“Timely information is what’s important, not data,” Atherton pointed out. “I can do things with information. I can’t do that with data. And remember that peoples’ information needs differ according to where they are in the supply chain. The operator’s or mechanic’s information needs are different than the supply chain planner’s.”
And what about real-time data? With more and more integrators and analysts insisting that it’s essential in today’s manufacturing scene, what is Unilever’s opinion of it?
“I’d love to have real-time information, but right now I don’t really need it for the supply chain to function,” said Atherton. “I probably need information weekly. We’re not sending Wal-Mart an order every 20 minutes. We’re replenishing their distribution centers weekly. So that’s the information cycle time I need in my manufacturing operation.”
Atherton acknowledged that OEE (Overall Equipment Efficiency) is a yardstick that needs to be used. But he’s leery of it at the same time.
“I don’t see it as the be all and end all when we talk about measuring efficiency,” said Atherton. “I think it can drive the wrong behaviors.”
Rather than relying too heavily on things like OEE to measure how effective technology upgrades at Unilever have been in the past five years, Atherton prefers to look at gains made in safety, righ-first-time manufacture, reduced changeover times, labor output per employee, reduced inventory, and speed to market. In all six areas, dramatic improvements have been made over the past five years.
“If we lived in a static world,” said Atherton, “these improvements wouldn’t be all that special. But we’ve been able to make these gains even as we watched our product portfolio skyrocket in number and complexity.”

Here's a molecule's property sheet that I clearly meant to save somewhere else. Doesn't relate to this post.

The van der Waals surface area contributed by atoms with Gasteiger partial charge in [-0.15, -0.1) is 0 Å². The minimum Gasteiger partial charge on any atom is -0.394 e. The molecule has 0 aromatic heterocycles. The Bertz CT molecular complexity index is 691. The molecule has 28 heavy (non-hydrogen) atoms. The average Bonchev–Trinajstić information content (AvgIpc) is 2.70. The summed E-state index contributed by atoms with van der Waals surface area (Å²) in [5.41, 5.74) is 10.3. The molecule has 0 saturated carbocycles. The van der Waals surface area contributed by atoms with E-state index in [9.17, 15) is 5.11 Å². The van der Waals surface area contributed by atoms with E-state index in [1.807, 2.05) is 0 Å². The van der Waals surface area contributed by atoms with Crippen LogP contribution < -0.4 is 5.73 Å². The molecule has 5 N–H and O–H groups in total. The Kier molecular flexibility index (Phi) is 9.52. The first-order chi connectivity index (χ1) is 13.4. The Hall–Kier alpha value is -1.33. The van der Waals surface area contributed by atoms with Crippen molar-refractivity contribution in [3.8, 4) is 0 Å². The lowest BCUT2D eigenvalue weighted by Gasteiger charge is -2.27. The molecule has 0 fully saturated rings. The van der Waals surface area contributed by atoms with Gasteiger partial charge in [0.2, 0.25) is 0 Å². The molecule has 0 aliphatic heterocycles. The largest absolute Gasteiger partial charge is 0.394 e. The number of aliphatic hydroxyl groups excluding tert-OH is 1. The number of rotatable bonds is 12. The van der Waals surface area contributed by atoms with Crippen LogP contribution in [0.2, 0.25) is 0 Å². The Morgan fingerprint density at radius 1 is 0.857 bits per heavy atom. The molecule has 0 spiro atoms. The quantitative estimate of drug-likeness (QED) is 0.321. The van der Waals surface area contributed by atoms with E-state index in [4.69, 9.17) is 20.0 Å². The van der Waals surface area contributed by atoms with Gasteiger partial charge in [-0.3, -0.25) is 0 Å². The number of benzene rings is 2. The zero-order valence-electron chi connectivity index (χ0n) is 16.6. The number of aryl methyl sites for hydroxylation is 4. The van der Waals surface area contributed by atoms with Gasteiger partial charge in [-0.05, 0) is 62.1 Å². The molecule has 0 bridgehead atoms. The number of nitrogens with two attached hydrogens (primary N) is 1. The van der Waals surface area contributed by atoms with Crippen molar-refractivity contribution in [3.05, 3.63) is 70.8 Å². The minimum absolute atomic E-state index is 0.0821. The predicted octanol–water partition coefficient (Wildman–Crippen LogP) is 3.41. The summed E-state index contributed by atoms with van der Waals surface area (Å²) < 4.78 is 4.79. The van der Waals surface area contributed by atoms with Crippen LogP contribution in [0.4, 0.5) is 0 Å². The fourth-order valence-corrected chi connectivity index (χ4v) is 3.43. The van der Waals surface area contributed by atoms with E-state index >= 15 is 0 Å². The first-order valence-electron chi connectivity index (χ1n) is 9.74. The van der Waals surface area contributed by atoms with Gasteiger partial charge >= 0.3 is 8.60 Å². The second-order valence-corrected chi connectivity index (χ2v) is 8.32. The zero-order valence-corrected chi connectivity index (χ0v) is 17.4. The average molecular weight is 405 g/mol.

Atherton closed his remarks with these observations and recommendations:
• There’s good complexity and bad complexity. Good complexity drives growth, and bad complexity drives cost.
• Encourage collaboration, including collaboration among packaging machinery OEMs.
• Mandate standardization within your own manufacturing operations; don’t let a certain site sing the “we’re a special exception” song.
• Identify outcomes and measure them; and don’t measure inputs, measure outputs.
• Eliminate unfocused improvement.
“I’m not saying by any stretch of the imagination that we’ve been perfect as we’ve applied technology to improving our supply chain over the past five years,” Atherton said by way of concluding. “We’ve made some mistakes. We’ve underestimated and we continue to underestimate the learning curve of our workforce, our engineers, and our managers. And I think suppliers continue to overestimate their ability to support us. And to make all of this even more challenging, we now have to begin thinking about a supply chain in a world where oil may soon cost $200 per barrel, where the sustainable packaging agenda is front and center, and where the skills base is steadily eroding. That last item has me really worried. We need to revitalize our workforce, including managers, engineers, technicians, and operators. It seems to me that anyone who deals with technology needs a different skill set than they have today, including me.”
Packaging as an integrated process
Later on in the morning half of the PAF, Mark Hughes, automation consultant at Eli Lilly and Co., delivered a presentation called “Packaging as an integrated process (not just a line of connected machines).”